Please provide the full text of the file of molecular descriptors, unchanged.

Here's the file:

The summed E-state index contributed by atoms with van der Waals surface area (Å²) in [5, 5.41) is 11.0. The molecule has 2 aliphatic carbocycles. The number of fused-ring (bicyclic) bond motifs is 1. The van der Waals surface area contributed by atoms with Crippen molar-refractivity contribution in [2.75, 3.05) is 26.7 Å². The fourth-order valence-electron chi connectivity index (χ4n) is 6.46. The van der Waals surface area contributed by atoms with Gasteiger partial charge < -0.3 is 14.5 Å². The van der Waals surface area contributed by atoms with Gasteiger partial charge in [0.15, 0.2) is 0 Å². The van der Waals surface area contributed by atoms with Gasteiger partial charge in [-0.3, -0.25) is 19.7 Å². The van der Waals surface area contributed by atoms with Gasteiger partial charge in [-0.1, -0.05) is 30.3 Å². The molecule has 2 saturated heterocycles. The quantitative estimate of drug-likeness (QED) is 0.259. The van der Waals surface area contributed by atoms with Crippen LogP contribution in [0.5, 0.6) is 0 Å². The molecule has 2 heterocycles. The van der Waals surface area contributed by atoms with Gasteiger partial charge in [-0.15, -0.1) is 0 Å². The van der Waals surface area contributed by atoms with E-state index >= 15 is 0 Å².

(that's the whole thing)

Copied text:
The summed E-state index contributed by atoms with van der Waals surface area (Å²) in [5, 5.41) is 11.0. The molecule has 2 aliphatic carbocycles. The number of fused-ring (bicyclic) bond motifs is 1. The van der Waals surface area contributed by atoms with Crippen molar-refractivity contribution in [2.75, 3.05) is 26.7 Å². The fourth-order valence-electron chi connectivity index (χ4n) is 6.46. The van der Waals surface area contributed by atoms with Gasteiger partial charge < -0.3 is 14.5 Å². The van der Waals surface area contributed by atoms with Gasteiger partial charge in [0.15, 0.2) is 0 Å². The van der Waals surface area contributed by atoms with Gasteiger partial charge in [-0.3, -0.25) is 19.7 Å². The van der Waals surface area contributed by atoms with Gasteiger partial charge in [-0.1, -0.05) is 30.3 Å². The molecule has 2 saturated heterocycles. The quantitative estimate of drug-likeness (QED) is 0.259. The van der Waals surface area contributed by atoms with Crippen LogP contribution in [0.5, 0.6) is 0 Å². The molecule has 2 heterocycles. The van der Waals surface area contributed by atoms with Gasteiger partial charge in [-0.15, -0.1) is 0 Å². The van der Waals surface area contributed by atoms with E-state index >= 15 is 0 Å².